Crete in detail

Travel with Children

While Crete doesn't cater to kids the way that some destinations do, children will be welcomed and included wherever you go. Greeks generally make a fuss over children, who may find themselves receiving many gifts and treats. Teach them some Greek words and they'll feel even more appreciated.

Best Regions for Kids

  • Iraklio

Crete’s most family-friendly region, with big beach resorts, water sports of all sorts, high-octane water parks, Minotaur mysteries in Knossos and even a chance to mingle with dinosaurs.

  • West & South Hania

Crystalline and gentle waters at Elafonisi, Balos Lagoon and Paleohora are big draws, as are the ghost stories of Frangokastello castle and the labyrinthine old quarter of Hania. Take teens to tackle Samaria Gorge.

  • Rethymno

Youngsters love Rethymno’s Venetian fortress and the playgrounds of the municipal park. Adventures outside the city include an olive oil factory, a spooky ossuary in a rebellious monastery and cool caves.

  • Eastern Lasithi

Low-key region with great appeal to for outdoor-loving kids. Clamber around gorges, visit the cave where Zeus was born, explore a spooky former leper colony or go swimming on a palm-studded beach.

Crete for Kids

Crete has plenty of beaches to choose between, from sugar-fine sand to pebbles, and hidden coves to public stretches. Add the coral-blue waters aglimmer with sunken ships to explore while snorkelling, and the fun boat trips to be had, and you can see that H20 is going to be a big part of your Cretan adventure. But there are many other attractions that will light their imaginations, ranging from myriad ruins and creepy caves to ruined castles and ancient myths.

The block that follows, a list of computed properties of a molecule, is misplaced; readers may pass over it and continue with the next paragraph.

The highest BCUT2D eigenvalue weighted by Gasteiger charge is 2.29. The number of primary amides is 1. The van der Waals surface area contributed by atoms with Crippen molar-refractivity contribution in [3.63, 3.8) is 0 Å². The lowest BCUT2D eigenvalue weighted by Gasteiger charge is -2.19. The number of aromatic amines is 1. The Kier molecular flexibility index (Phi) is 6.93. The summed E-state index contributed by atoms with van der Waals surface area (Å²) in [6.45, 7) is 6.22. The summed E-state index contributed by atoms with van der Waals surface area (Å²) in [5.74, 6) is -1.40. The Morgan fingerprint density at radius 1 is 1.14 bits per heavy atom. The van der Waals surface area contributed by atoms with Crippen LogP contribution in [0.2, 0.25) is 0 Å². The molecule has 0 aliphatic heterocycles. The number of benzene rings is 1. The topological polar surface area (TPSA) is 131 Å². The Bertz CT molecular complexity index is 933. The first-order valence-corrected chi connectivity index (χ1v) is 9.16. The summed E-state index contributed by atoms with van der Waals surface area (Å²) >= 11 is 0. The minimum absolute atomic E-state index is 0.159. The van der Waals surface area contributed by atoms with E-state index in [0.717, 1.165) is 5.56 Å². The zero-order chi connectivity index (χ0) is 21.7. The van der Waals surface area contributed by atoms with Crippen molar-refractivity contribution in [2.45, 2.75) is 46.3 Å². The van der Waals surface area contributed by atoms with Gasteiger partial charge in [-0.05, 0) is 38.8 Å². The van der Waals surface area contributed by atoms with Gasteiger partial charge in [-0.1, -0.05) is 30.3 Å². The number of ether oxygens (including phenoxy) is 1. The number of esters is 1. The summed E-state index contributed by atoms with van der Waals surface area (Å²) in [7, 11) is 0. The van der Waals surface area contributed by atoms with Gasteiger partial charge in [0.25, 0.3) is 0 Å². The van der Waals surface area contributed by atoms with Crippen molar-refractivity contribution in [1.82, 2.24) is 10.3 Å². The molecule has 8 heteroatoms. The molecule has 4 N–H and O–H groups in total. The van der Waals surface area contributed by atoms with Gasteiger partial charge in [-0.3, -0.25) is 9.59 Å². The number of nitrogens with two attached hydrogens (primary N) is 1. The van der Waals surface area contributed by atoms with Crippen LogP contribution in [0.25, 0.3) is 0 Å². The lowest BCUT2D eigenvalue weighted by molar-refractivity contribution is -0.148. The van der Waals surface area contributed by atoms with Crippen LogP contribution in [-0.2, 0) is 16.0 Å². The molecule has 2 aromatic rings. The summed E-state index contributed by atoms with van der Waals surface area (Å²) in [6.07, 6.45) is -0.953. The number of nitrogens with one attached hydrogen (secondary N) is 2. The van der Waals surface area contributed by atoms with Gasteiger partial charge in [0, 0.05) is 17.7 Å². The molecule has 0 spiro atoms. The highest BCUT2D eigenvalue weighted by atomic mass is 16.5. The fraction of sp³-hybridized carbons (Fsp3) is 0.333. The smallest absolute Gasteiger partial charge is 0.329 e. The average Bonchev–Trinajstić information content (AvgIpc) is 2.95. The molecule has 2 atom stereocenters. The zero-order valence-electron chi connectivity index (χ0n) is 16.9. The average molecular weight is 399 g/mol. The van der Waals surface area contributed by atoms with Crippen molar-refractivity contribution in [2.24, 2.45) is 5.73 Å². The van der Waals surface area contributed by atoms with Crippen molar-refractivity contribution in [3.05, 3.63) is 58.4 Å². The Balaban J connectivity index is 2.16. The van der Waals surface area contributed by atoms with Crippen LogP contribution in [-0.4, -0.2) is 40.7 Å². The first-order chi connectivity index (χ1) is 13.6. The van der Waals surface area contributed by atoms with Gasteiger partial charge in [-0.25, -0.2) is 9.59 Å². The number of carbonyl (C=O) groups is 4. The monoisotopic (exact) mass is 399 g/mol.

Eating Out

Greek cuisine is all about sharing, and ordering lots of mezedhes (appetisers) lets your children try the local food and find their favourites. Some dishes that kids might grow to love include kalamari (fried squid), tiropitakia (cheese parcels in filo pastry), dolmadhes (flavoured rice wrapped in vine leaves) and saganaki (fried cheese). Most menus also include international kids' faves such as pizza, omelets, chips (French fries) and spaghetti.

Nuts and dairy find their way into lots of Cretan dishes, so if your kids suffer from any severe allergies, ask someone to write this down clearly in Greek so you can show restaurant staff before you order.

Hikes, Bikes & Horses

Apart from the more strenuous gorge and mountain walks, such as the Samaria Gorge, there are numerous shorter and easier options to suit the family. Just ask any local for tips and advice or join a guided tour offered by agencies throughout the island. The same goes for cycling, while most horse-riding outfits are excellent at tailoring sessions to all ages.

Museums & Attractions

Head to Iraklio’s Natural History Museum, where the Discovery Centre is crammed with interactive features. If it's extinct animals that spur your kids' imagination, take them on a prehistoric adventure at the Dinosauria Park in Gournes. A trip to a water park will also go a long way to keeping tempers cool. Acqua Plus near Hersonisos and Limnoupolis near Hania are both excellent options.